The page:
Thursday, September 29, 2005

Thank god for locums

I went to my GP yesterday who actually was sick, so I saw another (very nice) medic who graduated the year before me and so understood the hell of being an SHO and understood that I wanted to be a registrar but wasn't sure if I was capable of passing the exams and that I was very stressed at work and didn't know how to cope. In fact I think I walked in and sounded fairly desperate because she took me fairly seriously. She agreed to give me 5 nights worth of sleepers, and I'm only allowed to take them at night (i.e. not to get rest during the day when on a night shift) and not continuous nights (standard procedure) and I have to go back and see her next week as she is a locum at the practice and will therefore be around for a few months. She said that I don't have to see occupational health at this moment in time but would like me to consider the idea of some form of psychological therapies to help me be prepared for any possible setbacks I may hit. All sound advice really.

Another locum who arrived yesterday was the locum registrar who is taking the position of the one who sauntered off to another trust and he seems exceptionally pleasant and wants to help all the SHOs/PRHOs along the way, which makes a change. Usually registrars just want to become senior registrars and consultants and don't give a damn about who they tread on along the way.

Found myself being a bit of a counsellor yesterday afternoon to a PRHO who I know has been having some problems. She's currently on her 6 month surgical rotation within MAAU and is therefore responsible for a hell of a lot of suturing and overseeing patient transfers to surgical wards. I knew a bit of her persoanl history, her mum was diagnosed with cancer during her finals and unfortunately it appears to be terminal so she is just waiting in essence which has been having an impact on her work. Yesterday she tried to suture up a fairly simple head wound and just could not do it, in fact she was having difficulty injecting the local into the area and ended up asking me to do it for her. I suggested that another surgical PRHO did it (they need the practice and I've never been a very good seamstress) and we went off to the staff room for a little chat. I told her that we all find things hard at times, and she admitted that she had never really grasped how to suture so together we spent about 1 hour injecting oranges and suturing up banana skins, I have to say I think we are both better off for the practice! I really feel an attachment with the girl, as I know I found my PRHO year tough due to one thing or another but am loathed to take her under my wing too much as present due to all the stuff I've got going on and also I know her mentor/consultant is an ogre and I don't want to be accused of being overly emotionally involved with her.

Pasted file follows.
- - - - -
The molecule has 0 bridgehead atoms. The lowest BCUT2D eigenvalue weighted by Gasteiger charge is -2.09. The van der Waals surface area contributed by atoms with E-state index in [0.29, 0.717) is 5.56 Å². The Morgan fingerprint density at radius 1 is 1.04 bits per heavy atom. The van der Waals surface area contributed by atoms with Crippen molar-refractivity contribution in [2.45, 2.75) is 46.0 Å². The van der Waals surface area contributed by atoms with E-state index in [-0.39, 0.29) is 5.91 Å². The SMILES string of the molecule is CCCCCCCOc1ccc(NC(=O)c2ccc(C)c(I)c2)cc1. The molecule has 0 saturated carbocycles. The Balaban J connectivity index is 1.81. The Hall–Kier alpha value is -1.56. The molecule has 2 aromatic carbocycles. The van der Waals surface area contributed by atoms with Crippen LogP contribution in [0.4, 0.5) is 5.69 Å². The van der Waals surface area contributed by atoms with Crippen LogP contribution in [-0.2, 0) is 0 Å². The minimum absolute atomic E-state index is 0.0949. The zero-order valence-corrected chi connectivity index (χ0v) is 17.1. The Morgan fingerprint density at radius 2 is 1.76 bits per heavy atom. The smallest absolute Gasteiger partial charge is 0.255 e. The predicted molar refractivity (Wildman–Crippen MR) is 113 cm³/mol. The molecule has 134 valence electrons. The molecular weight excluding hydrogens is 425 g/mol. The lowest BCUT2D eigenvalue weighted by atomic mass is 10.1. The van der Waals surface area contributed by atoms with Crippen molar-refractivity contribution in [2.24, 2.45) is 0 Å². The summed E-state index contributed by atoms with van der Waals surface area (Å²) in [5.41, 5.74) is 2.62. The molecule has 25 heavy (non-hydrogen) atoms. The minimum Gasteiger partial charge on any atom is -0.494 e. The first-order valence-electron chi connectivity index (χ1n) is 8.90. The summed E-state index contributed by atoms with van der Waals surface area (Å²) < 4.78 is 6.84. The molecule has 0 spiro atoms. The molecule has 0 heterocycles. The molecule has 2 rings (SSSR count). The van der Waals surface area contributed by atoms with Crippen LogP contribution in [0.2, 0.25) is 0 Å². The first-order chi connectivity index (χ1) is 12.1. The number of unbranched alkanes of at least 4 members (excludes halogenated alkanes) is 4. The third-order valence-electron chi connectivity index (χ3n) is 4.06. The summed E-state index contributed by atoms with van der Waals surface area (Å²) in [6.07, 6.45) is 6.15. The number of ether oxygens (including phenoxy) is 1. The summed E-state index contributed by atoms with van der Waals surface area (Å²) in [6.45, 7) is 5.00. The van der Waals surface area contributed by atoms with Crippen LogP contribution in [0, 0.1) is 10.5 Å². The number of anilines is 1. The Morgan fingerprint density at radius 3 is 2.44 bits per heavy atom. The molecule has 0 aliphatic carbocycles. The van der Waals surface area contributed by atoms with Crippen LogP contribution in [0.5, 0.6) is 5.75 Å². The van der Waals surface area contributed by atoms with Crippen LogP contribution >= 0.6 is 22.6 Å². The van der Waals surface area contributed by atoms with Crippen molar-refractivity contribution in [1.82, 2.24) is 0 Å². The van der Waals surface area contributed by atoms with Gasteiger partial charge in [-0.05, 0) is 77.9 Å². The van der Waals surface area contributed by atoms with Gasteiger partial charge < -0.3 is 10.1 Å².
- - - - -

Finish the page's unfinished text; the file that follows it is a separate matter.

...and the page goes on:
That's bureaucracy for you these days... you are willing to hold back from helping someone in need for fear of the reprimands, and it's not just colleagues, I know it happens in the ambulance service/A&E too.

Well I'm off to go and do one of my A&E liaison/crash course learning shifts now which should be slightly more thrilling than MAAU.


Tom Naka said...

Cool blog you have going here, I will check in often! I have a similar site about health jersey new spa
. It pretty much covers health jersey new spa
related stuff.

Tom Naka said...

We had been blogging trying to find how our world sees health club gyms
. It has been a lifeline for us. Your site provides some of the best examples of this sort and we will bookmark yours. Another one we found was and appears to be related to yours is health club gyms
site/blog. It pretty much covers health club gyms
related stuff.

brian said...

Chek this place out it helped me frys electronics online

healthyblogger said...

Essential oils, roots and herbs can be used in a variety of ways to promote healthy living and stress reliever game. They are used to create natural remedies for treating ailments common to both people and animals, to add flavor to food, to make perfumes and to create environmentally friendly cleaning products.

You do not have to own a garden to tap into the benefits of plants, roots and herbs. A few herb pots located by a sunny window are enough to get you started. Then, all you need are some essential oils and you are ready to go.